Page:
Yankee Stadium, New York
If the old Yankee Stadium (established in 1923) was “The House that Ruth Built,” then the new Yankee Stadium (2009) is “The House that Championships Built.” Old or new, Yankee Stadium is synonymous with history and success. It is literally a museum where games are played and historic artifacts are displayed. Call it a shrine of sacred relics — highlighted by the Yankees’ record 27 World Series trophies and championship banners, which are photographed and ogled daily during the season by the team’s adoring and sometimes loudly hypercritical fans.
The best thing about the $1.5 billion new stadium is that, visually and structurally, it looks very much like the iconic ballpark where the Babe, Lou Gehrig, Joe DiMaggio and Mickey Mantle once roamed. Same imposing edifice. Same stately façade with tall and narrow arches made of the same Indiana limestone. Same sight lines from the stands and press box. Same lyrics from Frank Sinatra’s “New York, New York” blaring from the sound system after a win.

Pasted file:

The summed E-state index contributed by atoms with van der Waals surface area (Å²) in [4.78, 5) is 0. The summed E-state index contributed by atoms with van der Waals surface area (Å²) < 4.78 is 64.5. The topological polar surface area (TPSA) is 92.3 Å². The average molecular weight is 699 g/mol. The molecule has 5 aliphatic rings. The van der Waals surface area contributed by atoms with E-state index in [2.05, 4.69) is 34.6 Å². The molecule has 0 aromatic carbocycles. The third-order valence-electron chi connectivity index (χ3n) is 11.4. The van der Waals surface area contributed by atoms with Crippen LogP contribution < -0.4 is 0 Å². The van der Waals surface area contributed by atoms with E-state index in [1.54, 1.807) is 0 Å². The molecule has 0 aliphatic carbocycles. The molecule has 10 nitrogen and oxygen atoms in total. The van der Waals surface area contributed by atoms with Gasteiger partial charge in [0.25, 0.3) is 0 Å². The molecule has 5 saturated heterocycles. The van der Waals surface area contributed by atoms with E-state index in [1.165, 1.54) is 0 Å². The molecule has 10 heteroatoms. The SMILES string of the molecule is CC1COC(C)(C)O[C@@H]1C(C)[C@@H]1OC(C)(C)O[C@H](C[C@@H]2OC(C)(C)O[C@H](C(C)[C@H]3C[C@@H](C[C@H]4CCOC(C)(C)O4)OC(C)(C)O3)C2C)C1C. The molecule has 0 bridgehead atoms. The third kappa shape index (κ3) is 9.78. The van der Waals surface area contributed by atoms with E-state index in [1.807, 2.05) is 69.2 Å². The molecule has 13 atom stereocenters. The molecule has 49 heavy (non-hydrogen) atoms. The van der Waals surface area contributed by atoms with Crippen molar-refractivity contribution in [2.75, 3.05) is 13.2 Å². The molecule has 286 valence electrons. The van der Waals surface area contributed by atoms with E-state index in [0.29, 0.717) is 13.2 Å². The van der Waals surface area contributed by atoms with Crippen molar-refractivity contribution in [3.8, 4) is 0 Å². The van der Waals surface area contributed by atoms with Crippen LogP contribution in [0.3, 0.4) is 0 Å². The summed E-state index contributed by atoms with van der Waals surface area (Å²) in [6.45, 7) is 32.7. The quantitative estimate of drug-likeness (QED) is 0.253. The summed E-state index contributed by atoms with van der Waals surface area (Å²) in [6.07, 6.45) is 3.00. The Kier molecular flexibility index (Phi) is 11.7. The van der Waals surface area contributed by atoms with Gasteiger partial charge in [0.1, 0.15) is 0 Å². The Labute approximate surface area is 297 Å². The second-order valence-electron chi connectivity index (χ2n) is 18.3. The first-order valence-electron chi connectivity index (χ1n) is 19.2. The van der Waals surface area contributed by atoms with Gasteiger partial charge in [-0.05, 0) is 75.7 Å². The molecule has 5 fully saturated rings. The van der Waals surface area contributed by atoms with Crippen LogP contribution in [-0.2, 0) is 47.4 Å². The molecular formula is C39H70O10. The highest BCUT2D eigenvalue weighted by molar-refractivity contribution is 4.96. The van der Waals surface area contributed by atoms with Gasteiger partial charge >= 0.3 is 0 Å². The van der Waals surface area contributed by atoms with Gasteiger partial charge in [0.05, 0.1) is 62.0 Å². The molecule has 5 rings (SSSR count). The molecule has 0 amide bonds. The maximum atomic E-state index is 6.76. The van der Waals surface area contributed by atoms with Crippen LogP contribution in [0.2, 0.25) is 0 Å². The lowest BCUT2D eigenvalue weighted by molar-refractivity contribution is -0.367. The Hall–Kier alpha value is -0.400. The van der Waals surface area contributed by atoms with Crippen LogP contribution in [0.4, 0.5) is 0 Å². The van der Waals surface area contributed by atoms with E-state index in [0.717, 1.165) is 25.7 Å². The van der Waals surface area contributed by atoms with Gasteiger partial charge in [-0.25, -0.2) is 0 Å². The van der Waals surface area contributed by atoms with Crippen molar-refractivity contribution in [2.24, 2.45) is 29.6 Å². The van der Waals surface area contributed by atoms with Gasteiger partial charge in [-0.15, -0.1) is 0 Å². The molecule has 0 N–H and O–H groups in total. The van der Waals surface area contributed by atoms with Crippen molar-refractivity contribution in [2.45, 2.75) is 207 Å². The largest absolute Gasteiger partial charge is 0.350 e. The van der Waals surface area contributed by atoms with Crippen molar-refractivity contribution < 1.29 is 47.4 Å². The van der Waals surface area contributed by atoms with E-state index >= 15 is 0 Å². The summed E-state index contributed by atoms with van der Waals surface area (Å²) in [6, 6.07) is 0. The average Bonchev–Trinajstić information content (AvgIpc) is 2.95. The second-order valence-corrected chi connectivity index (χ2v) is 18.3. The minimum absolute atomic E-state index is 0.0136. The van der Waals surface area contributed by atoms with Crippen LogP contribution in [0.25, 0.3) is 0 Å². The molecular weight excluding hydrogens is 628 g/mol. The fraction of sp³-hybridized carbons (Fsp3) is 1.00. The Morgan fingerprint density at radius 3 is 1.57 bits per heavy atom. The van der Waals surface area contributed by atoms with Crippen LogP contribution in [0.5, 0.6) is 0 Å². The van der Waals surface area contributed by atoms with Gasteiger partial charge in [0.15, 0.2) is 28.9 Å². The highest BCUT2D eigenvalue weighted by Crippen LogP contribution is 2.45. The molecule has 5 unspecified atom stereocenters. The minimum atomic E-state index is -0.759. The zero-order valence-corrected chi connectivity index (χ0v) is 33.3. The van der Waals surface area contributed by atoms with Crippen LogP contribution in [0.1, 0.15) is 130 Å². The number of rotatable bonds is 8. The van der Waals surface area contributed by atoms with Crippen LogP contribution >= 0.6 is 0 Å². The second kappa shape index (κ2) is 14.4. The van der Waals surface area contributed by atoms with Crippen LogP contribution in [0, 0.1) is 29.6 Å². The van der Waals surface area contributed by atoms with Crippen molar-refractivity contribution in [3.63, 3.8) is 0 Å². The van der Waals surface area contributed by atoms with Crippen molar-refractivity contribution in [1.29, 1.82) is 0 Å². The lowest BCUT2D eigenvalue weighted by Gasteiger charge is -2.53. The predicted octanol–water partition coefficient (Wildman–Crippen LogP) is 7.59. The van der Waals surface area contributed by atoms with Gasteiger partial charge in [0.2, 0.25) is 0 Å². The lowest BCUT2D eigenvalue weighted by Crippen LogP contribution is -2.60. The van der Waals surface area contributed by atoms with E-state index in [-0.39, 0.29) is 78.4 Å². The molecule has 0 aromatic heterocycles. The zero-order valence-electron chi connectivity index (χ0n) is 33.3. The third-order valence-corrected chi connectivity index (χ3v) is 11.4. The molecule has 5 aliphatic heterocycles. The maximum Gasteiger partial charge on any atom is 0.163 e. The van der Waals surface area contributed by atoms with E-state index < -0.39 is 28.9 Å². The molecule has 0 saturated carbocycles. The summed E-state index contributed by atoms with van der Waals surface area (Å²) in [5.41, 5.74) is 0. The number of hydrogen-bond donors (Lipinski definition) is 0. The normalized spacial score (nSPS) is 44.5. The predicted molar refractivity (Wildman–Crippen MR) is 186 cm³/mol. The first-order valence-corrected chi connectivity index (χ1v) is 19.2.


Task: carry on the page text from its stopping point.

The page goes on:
Another popular haunt is Stan’s Sports Bar. On game days, it’s always crammed with Yankees fanatics standing shoulder to shoulder around a giant island bar. Beers and dogs are very affordable here, and The New York Times suggests leaving Mets caps at home. The Yankee Bar and Grill, directly across the street from the old stadium’s bleacher exit, has a sports bar in the basement and is known for its inexpensive beer prices and 24-ounce Bronx Bomber Beers. And The Dugout is a two-room bar with great happy-hour deals, while Billy’s Sports Bar and Restaurant features murals of Ruth, Mantle, DiMaggio and, yes, even Marilyn Monroe.
Randy Youngman wrote about Major League Baseball for more than 30 years for newspapers in Baltimore, Dallas and Orange County, Calif.